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Coordinator of Library Services, American International School Vietnam
Curated by Jenn Alevy
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Oldest and Youngest Populations

Oldest and Youngest Populations | hobbitlibrarianscoops | Scoop.it

"There are 1.2 billion people between the ages of 15 and 24 in the world today — and that means that many countries have populations younger than ever before.  Some believe that this 'youth bulge' helps fuel social unrest — particularly when combined with high levels of youth unemployment.  Youth unemployment is a 'global time bomb,' as long as today’s millennials remain 'hampered by weak economies, discrimination, and inequality of opportunity.'  The world’s 15 youngest countries are all in Africa.  Of the continent’s 200 million young people, about 75 million are unemployed.

On the flip side, an aging population presents a different set of problems: Japan and Germany are tied for the world’s oldest countries, with median ages of 46.1. Germany’s declining birth rate might mean that its population will decrease by 19 percent, shrinking to 66 million by 2060. An aging population has a huge economic impact: in Germany, it has meant a labor shortage, leaving jobs unfilled."


Via Seth Dixon
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Kristen Trammell's curator insight, March 23, 2015 12:05 PM

I. Using the data from CIA Facebook, global post created a map illustrating the median ages of countries around the world. The world’s fifteen youngest countries are all located in Africa. The high number of teenagers in developed countries leads to youth unemployment which leads to the countries being “hampered by weak economies.” 

 

II. The distribution of ages effects countries by “weak economies, discrimination, and inequality of opportunity.” Although countries with a fixed population of a young age can be detrimental, a country with an aging population can lead to a declining birth rate. This leads to labor shortages in the future which additionally stifles the economy.  

Brian Wilk's curator insight, March 23, 2015 7:08 PM

Demographics seemingly started with age as a metric many years ago and have evolved into marketing tools, political footballs, and ways to combat everything from obesity to social security. Africa is clearly the youngest and probably for a very morbid reason; AIDS and Ebola among other diseases have taken their toll on the sexually active and thus have reduced the average age of their population.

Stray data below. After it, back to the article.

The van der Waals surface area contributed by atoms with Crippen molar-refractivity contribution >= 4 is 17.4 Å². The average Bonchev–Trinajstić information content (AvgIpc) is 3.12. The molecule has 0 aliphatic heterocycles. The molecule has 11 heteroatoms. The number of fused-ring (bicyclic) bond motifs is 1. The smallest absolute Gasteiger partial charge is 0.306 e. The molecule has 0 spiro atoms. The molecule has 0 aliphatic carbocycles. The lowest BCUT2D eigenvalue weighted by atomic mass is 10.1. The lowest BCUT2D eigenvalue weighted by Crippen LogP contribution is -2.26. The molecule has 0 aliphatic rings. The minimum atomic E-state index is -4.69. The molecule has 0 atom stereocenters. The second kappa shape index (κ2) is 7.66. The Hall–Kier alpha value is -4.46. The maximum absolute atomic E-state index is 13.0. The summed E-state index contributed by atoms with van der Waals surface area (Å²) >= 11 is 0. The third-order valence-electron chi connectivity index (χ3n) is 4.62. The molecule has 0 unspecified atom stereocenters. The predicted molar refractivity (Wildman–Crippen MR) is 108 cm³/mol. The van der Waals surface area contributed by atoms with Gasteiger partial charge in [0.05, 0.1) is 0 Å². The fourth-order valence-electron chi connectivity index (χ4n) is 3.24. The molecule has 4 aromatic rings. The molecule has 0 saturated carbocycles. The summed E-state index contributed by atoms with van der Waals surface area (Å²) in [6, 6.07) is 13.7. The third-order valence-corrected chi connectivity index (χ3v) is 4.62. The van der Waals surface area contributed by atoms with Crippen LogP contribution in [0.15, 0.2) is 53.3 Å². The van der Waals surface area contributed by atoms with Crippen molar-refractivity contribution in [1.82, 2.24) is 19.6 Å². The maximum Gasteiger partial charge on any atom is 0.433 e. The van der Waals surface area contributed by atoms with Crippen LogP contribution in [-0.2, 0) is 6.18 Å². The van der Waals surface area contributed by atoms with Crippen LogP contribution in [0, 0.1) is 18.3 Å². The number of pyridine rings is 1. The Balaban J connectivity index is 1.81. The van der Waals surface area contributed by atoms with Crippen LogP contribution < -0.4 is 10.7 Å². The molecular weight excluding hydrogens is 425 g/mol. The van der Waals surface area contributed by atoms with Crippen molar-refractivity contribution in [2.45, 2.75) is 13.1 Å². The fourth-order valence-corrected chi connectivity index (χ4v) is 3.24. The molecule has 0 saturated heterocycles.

Germany seems to be the place to go for a job as the labor shortage will mean higher wages for the folks who are left. Japan has another issue; a healthy aging population that will strain the government's ability to financially take care of them.

I wonder if the unevenness of Europe is an indication of the two World wars that were fought mostly on the turf. Did some countries lose more than others? If more soldiers, presumably of baby making age, perished did this affect the countries ability to keep pace with the Germany's and Spain's of Europe?

Diet seems to play a large part as well as the Mediterranean is well represented in terms of age. Does their healthy diet of fish, nuts, legumes and olive oil make a difference?

I could spend all day postulating, but I'll leave some of the findings for you to discover...

Deanna Metz's curator insight, March 1, 2016 8:05 PM

The median age of a population call be a quite telling statistic--almost a surrogate for a population pyramid.  I post this with a special attention to Sub-Saharan Africa; the youngest 15 countries in the world are all in Africa, one of the major demographic realities confronting African economies and politics.  Here is a map with the median age of U.S. counties.


Tag: population, demographic transition model, population pyramids.

Rescooped by Jenn Alevy from visualizing social media
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Infographic: The Demographics of Social Media Users

Infographic: The Demographics of Social Media Users | hobbitlibrarianscoops | Scoop.it

Understanding the demographics of social media users is critical to effective, well-targeted social media marketing.

Luckily, a new infographic from DocStoc and the Pew Research Center is bestowing on marketers today a wealth of invaluable information that marketers can use.

From Pinterest’s primary appeal to rural residents, to Instagram’s resounding appeal to urban residents and 18-29 year olds, learn more about the demographics driving today’s top social networks at this graphic.


Via Lauren Moss
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Chris Lott's curator insight, August 22, 2013 10:26 AM

No big suprises here, though the LinkedIn percentage is...interesting.

Charlie Dare's curator insight, August 22, 2013 11:05 PM

Which demographic are you dealing with..Pinterest has more rural people Facebook lots of younger women..and so forth no big surprises.LinkedIn of interest growing I,d think ..Instigram never used or tumbler !

Andrew Earnshaw's curator insight, September 20, 2013 3:28 PM

Must admit I don't dabble much with Pinterest, its never seemed Pinteresting to me !! Need to saw at up, I think.